President Trump’s top economic adviser resigned Tuesday, joining a growing list of departures from a White House some describe as wracked by chaos and low morale.
The White House said Gary Cohn was not pressured to leave, and Mr. Cohn thanked the president for the opportunity to overhaul the nation’s tax code.
“It has been an honor to serve my country and enact pro-growth economic policies to benefit the American people, in particular the passage of historic tax reform,” Mr. Cohn said in a statement.
Just hours before Mr. Cohn resigned, Mr. Trump said that despite recent turnover the West Wing has “tremendous spirit.”
He also acknowledged it’s a tough place to work because he enjoys pitting staffers against each other to get the best advice.
“I like conflict,” the president said at a White House news conference. “It’s tough. I like having two people with different points of view. I like watching it, I like seeing it, and I think it’s the best way to go. I certainly have that, and then I make a decision.”
Mr. Cohn, who headed the president’s National Economic Council, was a driving force behind the tax cut law but he clashed with Mr. Trump over plans to slap big tariffs on steel and aluminum imports.
Mr. Cohn vehemently opposed the move, as do many free-trade conservatives in Mr. Trump’s Republican Party.
Mr. Trump said that Mr. Cohn was a “rare talent” and thanked him for his service to the American people.
“Gary has been my chief economic advisor and did a superb job in driving our agenda, helping to deliver historic tax cuts and reforms and unleashing the American economy once again,” the president said in a statement.
White House officials said Mr. Cohn had been discussing his possible departure with the president for weeks. His final day has not been set, but is expected in the next few weeks.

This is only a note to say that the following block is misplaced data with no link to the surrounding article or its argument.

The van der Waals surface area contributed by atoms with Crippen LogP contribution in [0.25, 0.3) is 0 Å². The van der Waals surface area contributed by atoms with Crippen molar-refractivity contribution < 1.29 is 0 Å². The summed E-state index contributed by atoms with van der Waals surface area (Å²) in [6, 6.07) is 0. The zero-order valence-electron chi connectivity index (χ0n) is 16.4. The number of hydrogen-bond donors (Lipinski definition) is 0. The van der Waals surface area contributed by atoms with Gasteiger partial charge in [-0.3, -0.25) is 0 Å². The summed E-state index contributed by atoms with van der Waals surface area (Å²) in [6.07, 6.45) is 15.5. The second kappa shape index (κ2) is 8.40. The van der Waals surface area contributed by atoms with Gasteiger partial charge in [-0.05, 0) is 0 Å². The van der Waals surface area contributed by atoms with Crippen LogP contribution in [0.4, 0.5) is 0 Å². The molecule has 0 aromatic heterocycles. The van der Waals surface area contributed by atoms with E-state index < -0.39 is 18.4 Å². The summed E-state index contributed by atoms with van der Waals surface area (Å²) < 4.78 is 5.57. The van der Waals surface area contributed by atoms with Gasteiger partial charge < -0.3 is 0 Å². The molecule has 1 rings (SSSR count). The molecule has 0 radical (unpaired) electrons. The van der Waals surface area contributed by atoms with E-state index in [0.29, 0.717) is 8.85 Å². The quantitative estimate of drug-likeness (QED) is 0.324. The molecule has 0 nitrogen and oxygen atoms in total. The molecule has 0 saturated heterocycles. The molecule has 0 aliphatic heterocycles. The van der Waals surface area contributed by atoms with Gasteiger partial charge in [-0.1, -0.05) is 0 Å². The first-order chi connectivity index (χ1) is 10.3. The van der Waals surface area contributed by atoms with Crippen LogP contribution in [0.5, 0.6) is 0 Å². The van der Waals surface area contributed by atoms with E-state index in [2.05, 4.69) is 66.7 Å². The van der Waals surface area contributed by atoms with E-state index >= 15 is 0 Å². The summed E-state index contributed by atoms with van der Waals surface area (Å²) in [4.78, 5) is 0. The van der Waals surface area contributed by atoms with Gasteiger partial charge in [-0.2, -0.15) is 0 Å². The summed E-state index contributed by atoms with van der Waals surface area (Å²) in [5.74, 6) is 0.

Mr. Cohn’s exit came a week after trusted Communications Director Hope Hicks resigned, part of a relatively high 33 percent turnover rate in the past 14 months in the West Wing.
There are also reports that Mr. Trump wants to move out National Security Adviser H.R. McMaster, and of friction between Chief of Staff John F. Kelly and senior adviser/son-in-law Jared Kushner.
The president wouldn’t answer a question about whether he intends to fire Attorney General Jeff Sessions, whom he has criticized repeatedly. But he said he expects more staff changes, and he welcomes the turnover.
“There will be people — I’m not going to be specific — but there will be people that change,” Mr. Trump said. “They always change. Sometimes they want to go out and do something else. But they all want to be in the White House. I have a choice of anybody. I could take any position in the White House, and I’ll have a choice of the ten top people having to do with that position. And they love this White House because we have energy like rarely before.”
Among the staff departures last year were chief strategist Steve Bannon, Chief of Staff Reince Priebus, press secretary Sean Spicer, National Security Adviser Michael Flynn and short-lived communications director Anthony Scaramucci.
The president lashed out at reports that he’s having trouble replacing staffers who leave, because of the White House’s reputation for a grueling work environment with long hours and turmoil.
“Believe me, everybody wants to work in the White House,” Mr. Trump said. “They all want a piece of that Oval Office. They want a piece of the West Wing. Not only terms of it looks great on their resume, it’s just a great place to work.”
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